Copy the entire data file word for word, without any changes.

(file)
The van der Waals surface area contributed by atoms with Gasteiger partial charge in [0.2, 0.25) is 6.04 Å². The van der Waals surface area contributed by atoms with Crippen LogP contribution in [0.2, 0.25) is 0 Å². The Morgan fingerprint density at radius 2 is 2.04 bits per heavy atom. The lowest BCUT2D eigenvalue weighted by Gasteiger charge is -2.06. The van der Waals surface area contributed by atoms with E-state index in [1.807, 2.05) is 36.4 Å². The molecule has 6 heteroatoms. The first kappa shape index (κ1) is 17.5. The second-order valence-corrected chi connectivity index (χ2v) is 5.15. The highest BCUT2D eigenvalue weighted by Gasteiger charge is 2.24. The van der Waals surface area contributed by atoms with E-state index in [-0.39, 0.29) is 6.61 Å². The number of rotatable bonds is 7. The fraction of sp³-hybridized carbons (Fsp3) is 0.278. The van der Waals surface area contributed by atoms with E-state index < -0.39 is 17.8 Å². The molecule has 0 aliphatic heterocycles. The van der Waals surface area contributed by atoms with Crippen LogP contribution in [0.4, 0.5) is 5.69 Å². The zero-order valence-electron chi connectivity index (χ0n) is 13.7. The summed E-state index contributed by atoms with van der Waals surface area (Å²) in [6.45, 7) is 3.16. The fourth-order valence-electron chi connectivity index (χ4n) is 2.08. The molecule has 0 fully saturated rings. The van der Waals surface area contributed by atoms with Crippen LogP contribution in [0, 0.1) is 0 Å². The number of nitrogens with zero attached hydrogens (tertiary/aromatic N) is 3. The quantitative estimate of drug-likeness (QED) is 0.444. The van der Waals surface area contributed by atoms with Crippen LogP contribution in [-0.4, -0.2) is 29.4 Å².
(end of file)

The van der Waals surface area contributed by atoms with Gasteiger partial charge in [0.2, 0.25) is 6.04 Å². The van der Waals surface area contributed by atoms with Crippen LogP contribution in [0.2, 0.25) is 0 Å². The Morgan fingerprint density at radius 2 is 2.04 bits per heavy atom. The lowest BCUT2D eigenvalue weighted by Gasteiger charge is -2.06. The van der Waals surface area contributed by atoms with E-state index in [1.807, 2.05) is 36.4 Å². The molecule has 6 heteroatoms. The first kappa shape index (κ1) is 17.5. The second-order valence-corrected chi connectivity index (χ2v) is 5.15. The highest BCUT2D eigenvalue weighted by Gasteiger charge is 2.24. The van der Waals surface area contributed by atoms with E-state index in [-0.39, 0.29) is 6.61 Å². The number of rotatable bonds is 7. The fraction of sp³-hybridized carbons (Fsp3) is 0.278. The van der Waals surface area contributed by atoms with E-state index < -0.39 is 17.8 Å². The molecule has 0 aliphatic heterocycles. The van der Waals surface area contributed by atoms with Crippen LogP contribution in [0.4, 0.5) is 5.69 Å². The zero-order valence-electron chi connectivity index (χ0n) is 13.7. The summed E-state index contributed by atoms with van der Waals surface area (Å²) in [6.45, 7) is 3.16. The fourth-order valence-electron chi connectivity index (χ4n) is 2.08. The molecule has 0 fully saturated rings. The van der Waals surface area contributed by atoms with Crippen LogP contribution in [0, 0.1) is 0 Å². The number of nitrogens with zero attached hydrogens (tertiary/aromatic N) is 3. The quantitative estimate of drug-likeness (QED) is 0.444. The van der Waals surface area contributed by atoms with Crippen LogP contribution in [-0.4, -0.2) is 29.4 Å².